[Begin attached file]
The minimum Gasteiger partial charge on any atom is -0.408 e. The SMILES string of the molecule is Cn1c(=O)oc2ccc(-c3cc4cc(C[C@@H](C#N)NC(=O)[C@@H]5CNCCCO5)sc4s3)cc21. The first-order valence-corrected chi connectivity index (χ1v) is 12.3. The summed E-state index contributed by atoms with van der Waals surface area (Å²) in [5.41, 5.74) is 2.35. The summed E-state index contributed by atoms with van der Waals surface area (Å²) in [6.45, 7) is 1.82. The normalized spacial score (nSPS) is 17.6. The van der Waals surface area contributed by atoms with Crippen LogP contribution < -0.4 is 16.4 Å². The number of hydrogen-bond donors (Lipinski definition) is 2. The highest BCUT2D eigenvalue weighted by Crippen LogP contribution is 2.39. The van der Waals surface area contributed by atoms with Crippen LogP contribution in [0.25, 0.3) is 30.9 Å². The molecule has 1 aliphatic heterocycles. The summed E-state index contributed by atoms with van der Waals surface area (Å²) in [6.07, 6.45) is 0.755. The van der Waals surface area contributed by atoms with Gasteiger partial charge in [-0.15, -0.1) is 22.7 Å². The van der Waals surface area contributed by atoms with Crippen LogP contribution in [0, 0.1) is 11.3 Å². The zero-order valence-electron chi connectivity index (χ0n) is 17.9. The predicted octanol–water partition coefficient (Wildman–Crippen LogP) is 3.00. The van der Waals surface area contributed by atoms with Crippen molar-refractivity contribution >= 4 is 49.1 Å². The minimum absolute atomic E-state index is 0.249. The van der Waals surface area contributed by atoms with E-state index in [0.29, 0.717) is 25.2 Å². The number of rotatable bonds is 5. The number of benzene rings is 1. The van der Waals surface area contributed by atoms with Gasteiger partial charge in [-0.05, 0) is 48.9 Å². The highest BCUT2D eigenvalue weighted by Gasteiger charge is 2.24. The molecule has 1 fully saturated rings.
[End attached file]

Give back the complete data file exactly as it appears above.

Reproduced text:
The minimum Gasteiger partial charge on any atom is -0.408 e. The SMILES string of the molecule is Cn1c(=O)oc2ccc(-c3cc4cc(C[C@@H](C#N)NC(=O)[C@@H]5CNCCCO5)sc4s3)cc21. The first-order valence-corrected chi connectivity index (χ1v) is 12.3. The summed E-state index contributed by atoms with van der Waals surface area (Å²) in [5.41, 5.74) is 2.35. The summed E-state index contributed by atoms with van der Waals surface area (Å²) in [6.45, 7) is 1.82. The normalized spacial score (nSPS) is 17.6. The van der Waals surface area contributed by atoms with Crippen LogP contribution < -0.4 is 16.4 Å². The number of hydrogen-bond donors (Lipinski definition) is 2. The highest BCUT2D eigenvalue weighted by Crippen LogP contribution is 2.39. The van der Waals surface area contributed by atoms with Crippen LogP contribution in [0.25, 0.3) is 30.9 Å². The molecule has 1 aliphatic heterocycles. The summed E-state index contributed by atoms with van der Waals surface area (Å²) in [6.07, 6.45) is 0.755. The van der Waals surface area contributed by atoms with Gasteiger partial charge in [-0.15, -0.1) is 22.7 Å². The van der Waals surface area contributed by atoms with Crippen LogP contribution in [0, 0.1) is 11.3 Å². The zero-order valence-electron chi connectivity index (χ0n) is 17.9. The predicted octanol–water partition coefficient (Wildman–Crippen LogP) is 3.00. The van der Waals surface area contributed by atoms with Crippen molar-refractivity contribution >= 4 is 49.1 Å². The minimum absolute atomic E-state index is 0.249. The van der Waals surface area contributed by atoms with E-state index in [0.29, 0.717) is 25.2 Å². The number of rotatable bonds is 5. The number of benzene rings is 1. The van der Waals surface area contributed by atoms with Gasteiger partial charge in [-0.05, 0) is 48.9 Å². The highest BCUT2D eigenvalue weighted by Gasteiger charge is 2.24. The molecule has 1 fully saturated rings.